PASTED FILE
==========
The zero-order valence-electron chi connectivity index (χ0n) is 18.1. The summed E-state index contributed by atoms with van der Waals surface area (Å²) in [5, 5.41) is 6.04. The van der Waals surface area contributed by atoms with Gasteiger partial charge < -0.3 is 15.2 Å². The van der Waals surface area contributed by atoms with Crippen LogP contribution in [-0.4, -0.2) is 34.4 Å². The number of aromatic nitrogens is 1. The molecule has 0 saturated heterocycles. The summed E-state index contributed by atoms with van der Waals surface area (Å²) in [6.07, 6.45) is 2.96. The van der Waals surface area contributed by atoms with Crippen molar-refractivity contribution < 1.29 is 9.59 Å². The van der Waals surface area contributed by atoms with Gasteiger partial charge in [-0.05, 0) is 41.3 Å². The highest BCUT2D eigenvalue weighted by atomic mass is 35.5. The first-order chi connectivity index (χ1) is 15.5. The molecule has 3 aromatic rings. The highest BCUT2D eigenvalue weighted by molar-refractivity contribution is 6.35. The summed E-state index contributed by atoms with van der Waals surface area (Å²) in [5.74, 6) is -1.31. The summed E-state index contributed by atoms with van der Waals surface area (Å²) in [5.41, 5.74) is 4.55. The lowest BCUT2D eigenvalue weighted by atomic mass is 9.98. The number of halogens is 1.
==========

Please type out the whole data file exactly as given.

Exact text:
The zero-order valence-electron chi connectivity index (χ0n) is 18.1. The summed E-state index contributed by atoms with van der Waals surface area (Å²) in [5, 5.41) is 6.04. The van der Waals surface area contributed by atoms with Gasteiger partial charge < -0.3 is 15.2 Å². The van der Waals surface area contributed by atoms with Crippen LogP contribution in [-0.4, -0.2) is 34.4 Å². The number of aromatic nitrogens is 1. The molecule has 0 saturated heterocycles. The summed E-state index contributed by atoms with van der Waals surface area (Å²) in [6.07, 6.45) is 2.96. The van der Waals surface area contributed by atoms with Crippen molar-refractivity contribution < 1.29 is 9.59 Å². The van der Waals surface area contributed by atoms with Gasteiger partial charge in [-0.05, 0) is 41.3 Å². The highest BCUT2D eigenvalue weighted by atomic mass is 35.5. The first-order chi connectivity index (χ1) is 15.5. The molecule has 3 aromatic rings. The highest BCUT2D eigenvalue weighted by molar-refractivity contribution is 6.35. The summed E-state index contributed by atoms with van der Waals surface area (Å²) in [5.74, 6) is -1.31. The summed E-state index contributed by atoms with van der Waals surface area (Å²) in [5.41, 5.74) is 4.55. The lowest BCUT2D eigenvalue weighted by atomic mass is 9.98. The number of halogens is 1.